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Let A be a class with some members as x, y, z:

Class A {
  int x;
  int y;
  String z;

A is an Object so it inherits the "Equals" functions defined in Object. What is the default behavior of this function? Does it check for the equality of members or does it check for reference equality?

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2 Answers 2

up vote 23 down vote accepted

The default implementation of Equals supports reference equality for reference types, and bitwise equality for value types. Reference equality means the object references that are compared refer to the same object. Bitwise equality means the objects that are compared have the same binary representation.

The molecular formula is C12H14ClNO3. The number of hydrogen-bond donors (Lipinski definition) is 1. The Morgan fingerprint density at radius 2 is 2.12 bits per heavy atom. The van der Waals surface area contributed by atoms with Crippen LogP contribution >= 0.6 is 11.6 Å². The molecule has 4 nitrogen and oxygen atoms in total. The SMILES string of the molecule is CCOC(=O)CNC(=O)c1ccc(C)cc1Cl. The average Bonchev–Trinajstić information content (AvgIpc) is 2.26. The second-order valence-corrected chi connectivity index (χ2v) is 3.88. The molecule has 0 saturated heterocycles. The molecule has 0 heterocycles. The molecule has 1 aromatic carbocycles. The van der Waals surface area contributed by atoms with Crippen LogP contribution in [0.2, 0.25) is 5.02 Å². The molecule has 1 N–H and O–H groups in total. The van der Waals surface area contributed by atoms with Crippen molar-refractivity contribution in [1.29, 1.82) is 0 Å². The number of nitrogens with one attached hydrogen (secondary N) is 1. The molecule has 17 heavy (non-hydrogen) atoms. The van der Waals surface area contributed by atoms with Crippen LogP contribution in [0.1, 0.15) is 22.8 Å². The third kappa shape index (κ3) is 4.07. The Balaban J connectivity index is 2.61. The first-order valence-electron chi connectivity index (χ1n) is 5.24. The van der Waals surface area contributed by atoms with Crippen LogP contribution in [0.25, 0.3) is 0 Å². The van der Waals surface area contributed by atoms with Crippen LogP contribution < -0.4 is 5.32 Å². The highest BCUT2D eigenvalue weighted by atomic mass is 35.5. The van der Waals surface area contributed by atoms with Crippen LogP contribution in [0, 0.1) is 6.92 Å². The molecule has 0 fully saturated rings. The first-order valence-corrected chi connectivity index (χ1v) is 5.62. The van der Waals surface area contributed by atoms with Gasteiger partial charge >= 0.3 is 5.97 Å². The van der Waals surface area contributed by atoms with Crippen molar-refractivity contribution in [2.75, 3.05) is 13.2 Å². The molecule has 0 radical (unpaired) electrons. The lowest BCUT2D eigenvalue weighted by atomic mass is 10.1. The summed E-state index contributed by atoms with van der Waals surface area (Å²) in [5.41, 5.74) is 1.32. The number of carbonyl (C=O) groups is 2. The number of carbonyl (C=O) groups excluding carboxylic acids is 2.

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Things are actually more complicated for value types: it's not aways biwise equality comparison. See this question for details stackoverflow.com/q/8315656/129073 –  Gebb Nov 29 '11 at 21:14
string is special. string.equals is bitwise equality, while string is reference type. –  Will Yu Dec 30 '14 at 1:14
@WillYu Not bitwise equality. It tests if the characters are the same. Bitwise equality would mean that all .NET metadata (such as whether the string is interned or not) would be the same. It's also not special (in this regard), it just overrides Equals, and overloads the (in)equality operator. The default implementation for it would still be reference equality. –  Aidiakapi Apr 19 at 10:54

it checks for reference unless you override equals

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